Aconventional Agriculture

The dichotomy between “conventional” and “organic” agriculture is deeply embedded in our national conversation about food. (Am I being too charitable by calling it a “conversation?”)  This polarization has numerous downsides, but a very practical one for farmers like me is this: Which am I?

 I adhere to the “organic” philosophy that the soil of a farm is a living ecosystem. I want my ecosystem to include several species of plants, and dozens of life-forms from fungi and bacteria, to insects to birds. I’ve experimented with goats grazing the orchard covercrop.

Despite mimicking natural systems, my ecosystem’s purpose is un-natural. It exists to support a primary crop. But when that crop, or its supporting ecosystem , is threatened, I will use “conventional” means to restore balance. Too many gophers, not enough potassium, invasive weed species… not welcome scenarios. I will do what I need to put things back into balance.

 So what does that make me? Being neither a round peg or a square hole can be lonely. I’m certainly not “industrial organic”… the in-between category introduced to the world by Michael Pollan in The Omnivore’s Dilemma. I have toyed with “artisanal conventional”, but that sounds slightly pretentious, and “artisanal” is getting used much too much these days. I meet my own definition of “sustainable”, but not everybody shares my definition. “Unconventional” suggests somebody who defies convention. That’s better, but I think my practices reflect an indifference to convention, rather than a rejection

“Aconventional?” Yes… I think I like that.


Dilemma or Delusion?

 I have followed with interest a debate which has been bouncing around between Facebook, Grist and the American regarding organic versus conventional agriculture.

Links to the relevant articles here and here.

At the risk of being attacked from both sides, I would posit that neither is quite right, and yet both are correct. Does that sound like a political BS non-answer? Let me dig my hole deeper…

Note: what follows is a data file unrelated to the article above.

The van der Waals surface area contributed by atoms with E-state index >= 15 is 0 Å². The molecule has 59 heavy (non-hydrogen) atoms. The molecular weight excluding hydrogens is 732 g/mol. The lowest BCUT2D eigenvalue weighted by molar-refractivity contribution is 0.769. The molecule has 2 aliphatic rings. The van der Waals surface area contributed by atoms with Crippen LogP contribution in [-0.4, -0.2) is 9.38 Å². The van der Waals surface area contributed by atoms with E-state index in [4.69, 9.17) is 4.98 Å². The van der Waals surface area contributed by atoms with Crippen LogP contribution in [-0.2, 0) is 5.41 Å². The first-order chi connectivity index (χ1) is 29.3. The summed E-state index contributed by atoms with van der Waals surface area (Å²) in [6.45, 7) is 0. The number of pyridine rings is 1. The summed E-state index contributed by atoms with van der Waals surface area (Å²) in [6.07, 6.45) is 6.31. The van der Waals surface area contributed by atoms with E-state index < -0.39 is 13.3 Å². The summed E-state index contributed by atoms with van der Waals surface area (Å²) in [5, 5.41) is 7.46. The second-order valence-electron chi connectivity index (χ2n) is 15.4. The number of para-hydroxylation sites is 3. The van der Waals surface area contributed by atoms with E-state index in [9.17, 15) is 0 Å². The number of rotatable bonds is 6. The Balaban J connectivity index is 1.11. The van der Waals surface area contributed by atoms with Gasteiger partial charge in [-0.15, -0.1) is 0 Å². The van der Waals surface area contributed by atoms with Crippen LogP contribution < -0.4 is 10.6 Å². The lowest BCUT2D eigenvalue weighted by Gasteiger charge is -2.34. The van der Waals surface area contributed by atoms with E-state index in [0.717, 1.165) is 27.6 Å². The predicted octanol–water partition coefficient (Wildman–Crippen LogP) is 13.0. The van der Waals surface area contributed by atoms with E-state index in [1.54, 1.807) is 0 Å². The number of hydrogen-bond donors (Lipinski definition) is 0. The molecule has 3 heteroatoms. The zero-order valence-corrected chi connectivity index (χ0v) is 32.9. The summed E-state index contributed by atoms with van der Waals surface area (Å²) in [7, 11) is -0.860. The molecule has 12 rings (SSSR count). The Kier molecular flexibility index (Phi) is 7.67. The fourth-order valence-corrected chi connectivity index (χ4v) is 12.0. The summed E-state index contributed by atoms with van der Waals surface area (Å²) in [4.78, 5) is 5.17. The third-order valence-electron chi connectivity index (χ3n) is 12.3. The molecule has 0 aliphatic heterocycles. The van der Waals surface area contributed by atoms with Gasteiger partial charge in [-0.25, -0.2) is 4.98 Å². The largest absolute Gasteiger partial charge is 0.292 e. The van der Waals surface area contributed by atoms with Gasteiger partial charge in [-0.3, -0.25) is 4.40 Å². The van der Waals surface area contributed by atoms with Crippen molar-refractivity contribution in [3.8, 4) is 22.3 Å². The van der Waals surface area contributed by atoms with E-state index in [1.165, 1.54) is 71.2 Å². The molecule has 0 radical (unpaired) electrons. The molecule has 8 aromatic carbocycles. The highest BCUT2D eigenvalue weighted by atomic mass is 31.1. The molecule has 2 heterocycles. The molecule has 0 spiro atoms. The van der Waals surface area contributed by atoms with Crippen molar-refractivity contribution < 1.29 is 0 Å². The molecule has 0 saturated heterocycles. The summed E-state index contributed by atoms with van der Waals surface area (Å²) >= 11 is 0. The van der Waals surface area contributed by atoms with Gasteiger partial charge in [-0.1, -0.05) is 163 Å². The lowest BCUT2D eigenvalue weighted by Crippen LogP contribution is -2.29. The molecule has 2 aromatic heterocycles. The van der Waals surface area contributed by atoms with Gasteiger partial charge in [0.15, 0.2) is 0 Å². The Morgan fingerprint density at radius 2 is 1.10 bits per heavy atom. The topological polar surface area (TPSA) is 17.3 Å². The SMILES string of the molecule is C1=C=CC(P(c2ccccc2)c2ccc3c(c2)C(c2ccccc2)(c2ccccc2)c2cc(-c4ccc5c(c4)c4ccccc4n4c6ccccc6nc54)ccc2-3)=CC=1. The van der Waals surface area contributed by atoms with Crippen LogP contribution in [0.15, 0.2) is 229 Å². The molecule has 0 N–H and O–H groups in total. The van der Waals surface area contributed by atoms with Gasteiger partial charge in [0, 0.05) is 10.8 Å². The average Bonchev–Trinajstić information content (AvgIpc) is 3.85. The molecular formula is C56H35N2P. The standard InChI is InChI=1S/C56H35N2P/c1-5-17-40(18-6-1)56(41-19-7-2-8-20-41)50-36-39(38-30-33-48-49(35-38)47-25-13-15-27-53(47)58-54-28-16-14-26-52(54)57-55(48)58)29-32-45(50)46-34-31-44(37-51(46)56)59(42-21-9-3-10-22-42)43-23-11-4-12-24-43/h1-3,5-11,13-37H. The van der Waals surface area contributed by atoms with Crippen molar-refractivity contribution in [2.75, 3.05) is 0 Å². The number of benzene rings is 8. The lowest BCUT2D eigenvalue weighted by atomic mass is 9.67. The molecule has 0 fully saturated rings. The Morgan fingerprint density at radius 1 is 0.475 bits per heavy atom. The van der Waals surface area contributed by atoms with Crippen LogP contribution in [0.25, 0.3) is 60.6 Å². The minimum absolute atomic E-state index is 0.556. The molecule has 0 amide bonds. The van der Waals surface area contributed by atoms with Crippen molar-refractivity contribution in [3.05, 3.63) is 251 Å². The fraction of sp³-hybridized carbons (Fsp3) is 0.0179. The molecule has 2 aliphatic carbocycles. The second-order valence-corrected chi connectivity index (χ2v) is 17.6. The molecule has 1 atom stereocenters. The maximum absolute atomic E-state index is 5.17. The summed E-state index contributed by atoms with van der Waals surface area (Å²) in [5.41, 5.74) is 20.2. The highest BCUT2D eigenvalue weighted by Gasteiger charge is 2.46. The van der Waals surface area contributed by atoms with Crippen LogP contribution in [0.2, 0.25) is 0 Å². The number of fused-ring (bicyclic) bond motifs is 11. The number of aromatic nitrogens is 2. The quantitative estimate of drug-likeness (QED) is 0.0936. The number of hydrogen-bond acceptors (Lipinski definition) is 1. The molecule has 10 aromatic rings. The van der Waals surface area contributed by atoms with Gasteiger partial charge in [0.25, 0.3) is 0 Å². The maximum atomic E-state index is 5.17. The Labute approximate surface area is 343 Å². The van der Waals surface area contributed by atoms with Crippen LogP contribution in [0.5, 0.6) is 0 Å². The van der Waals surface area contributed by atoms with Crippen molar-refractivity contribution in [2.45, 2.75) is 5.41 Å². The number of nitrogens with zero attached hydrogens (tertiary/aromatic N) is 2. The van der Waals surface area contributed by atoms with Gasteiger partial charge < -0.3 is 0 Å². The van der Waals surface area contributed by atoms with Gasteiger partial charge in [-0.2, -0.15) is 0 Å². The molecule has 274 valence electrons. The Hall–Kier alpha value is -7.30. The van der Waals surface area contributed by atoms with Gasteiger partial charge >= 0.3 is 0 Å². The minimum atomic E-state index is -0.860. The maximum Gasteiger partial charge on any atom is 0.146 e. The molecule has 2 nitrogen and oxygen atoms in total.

“Conventional” farmers and those on that side of the debate often claim that “organic farming can’t feed the world.” To date that is correct. But that does not mean that it may not be true at some point in the future. But first organic/sustainable food systems will have to overcome some very serious obstacles about scale, efficiency and distribution models.

Organic advocates often point out that agriculture as practiced today will be untenable for the next 100 years. This is also correct. But they miss the point that farming is no more likely to remain static in the coming century than it was in the last. The usage of no-till practices, covercrops, and highly efficient means of irrigation are on the rise, and these innovations are coming from the ag community.

It is my belief that we are in a period of convergence between the two. In Omnivore’s Dilemma, the book at the center of this particular exchange, Michael Pollan examines one transitional model: the so called “Industrial Organic.” I think that this a good example of the blurring of the line between the two camps. I also believe that there is another possibility… Let’s call it “Artisanal Conventional.” What of a farm that sells produce both into mainstream channels as well as to local consumers and food artisans, yet will still use a little conventional fertilizer when called for? (Disclosure to those who may not know me: this is my model.)

There are an awful lot of farms that fall into a gray area between the two poles, and at the further risk of seeming self-serving, I do believe that it is in the middle, and not at the extremes, that we will see the future. And I do believe it is one we will be happy with.